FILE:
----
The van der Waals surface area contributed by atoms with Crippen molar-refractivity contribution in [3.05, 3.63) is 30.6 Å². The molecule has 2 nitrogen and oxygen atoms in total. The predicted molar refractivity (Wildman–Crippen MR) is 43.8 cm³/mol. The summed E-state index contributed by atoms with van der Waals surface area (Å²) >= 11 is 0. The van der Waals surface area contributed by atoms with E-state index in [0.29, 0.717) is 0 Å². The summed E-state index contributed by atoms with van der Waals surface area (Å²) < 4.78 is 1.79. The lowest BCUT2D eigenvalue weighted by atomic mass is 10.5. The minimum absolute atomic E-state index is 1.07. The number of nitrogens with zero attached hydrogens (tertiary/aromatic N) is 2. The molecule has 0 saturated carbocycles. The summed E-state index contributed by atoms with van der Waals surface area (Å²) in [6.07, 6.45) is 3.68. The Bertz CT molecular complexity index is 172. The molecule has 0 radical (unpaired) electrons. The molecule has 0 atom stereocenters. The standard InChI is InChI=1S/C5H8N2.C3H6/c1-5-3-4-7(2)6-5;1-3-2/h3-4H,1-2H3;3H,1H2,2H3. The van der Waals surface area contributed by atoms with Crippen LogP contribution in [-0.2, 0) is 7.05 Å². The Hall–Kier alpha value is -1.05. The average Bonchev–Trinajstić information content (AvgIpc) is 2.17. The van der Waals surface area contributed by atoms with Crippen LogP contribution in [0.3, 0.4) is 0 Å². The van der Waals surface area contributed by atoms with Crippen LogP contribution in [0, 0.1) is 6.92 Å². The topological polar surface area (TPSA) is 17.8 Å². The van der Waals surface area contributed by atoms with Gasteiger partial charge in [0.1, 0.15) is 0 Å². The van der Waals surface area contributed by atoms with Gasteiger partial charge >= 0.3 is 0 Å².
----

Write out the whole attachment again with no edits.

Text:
The van der Waals surface area contributed by atoms with Crippen molar-refractivity contribution in [3.05, 3.63) is 30.6 Å². The molecule has 2 nitrogen and oxygen atoms in total. The predicted molar refractivity (Wildman–Crippen MR) is 43.8 cm³/mol. The summed E-state index contributed by atoms with van der Waals surface area (Å²) >= 11 is 0. The van der Waals surface area contributed by atoms with E-state index in [0.29, 0.717) is 0 Å². The summed E-state index contributed by atoms with van der Waals surface area (Å²) < 4.78 is 1.79. The lowest BCUT2D eigenvalue weighted by atomic mass is 10.5. The minimum absolute atomic E-state index is 1.07. The number of nitrogens with zero attached hydrogens (tertiary/aromatic N) is 2. The molecule has 0 saturated carbocycles. The summed E-state index contributed by atoms with van der Waals surface area (Å²) in [6.07, 6.45) is 3.68. The Bertz CT molecular complexity index is 172. The molecule has 0 radical (unpaired) electrons. The molecule has 0 atom stereocenters. The standard InChI is InChI=1S/C5H8N2.C3H6/c1-5-3-4-7(2)6-5;1-3-2/h3-4H,1-2H3;3H,1H2,2H3. The van der Waals surface area contributed by atoms with Crippen LogP contribution in [-0.2, 0) is 7.05 Å². The Hall–Kier alpha value is -1.05. The average Bonchev–Trinajstić information content (AvgIpc) is 2.17. The van der Waals surface area contributed by atoms with Crippen LogP contribution in [0.3, 0.4) is 0 Å². The van der Waals surface area contributed by atoms with Crippen LogP contribution in [0, 0.1) is 6.92 Å². The topological polar surface area (TPSA) is 17.8 Å². The van der Waals surface area contributed by atoms with Gasteiger partial charge in [0.1, 0.15) is 0 Å². The van der Waals surface area contributed by atoms with Gasteiger partial charge >= 0.3 is 0 Å².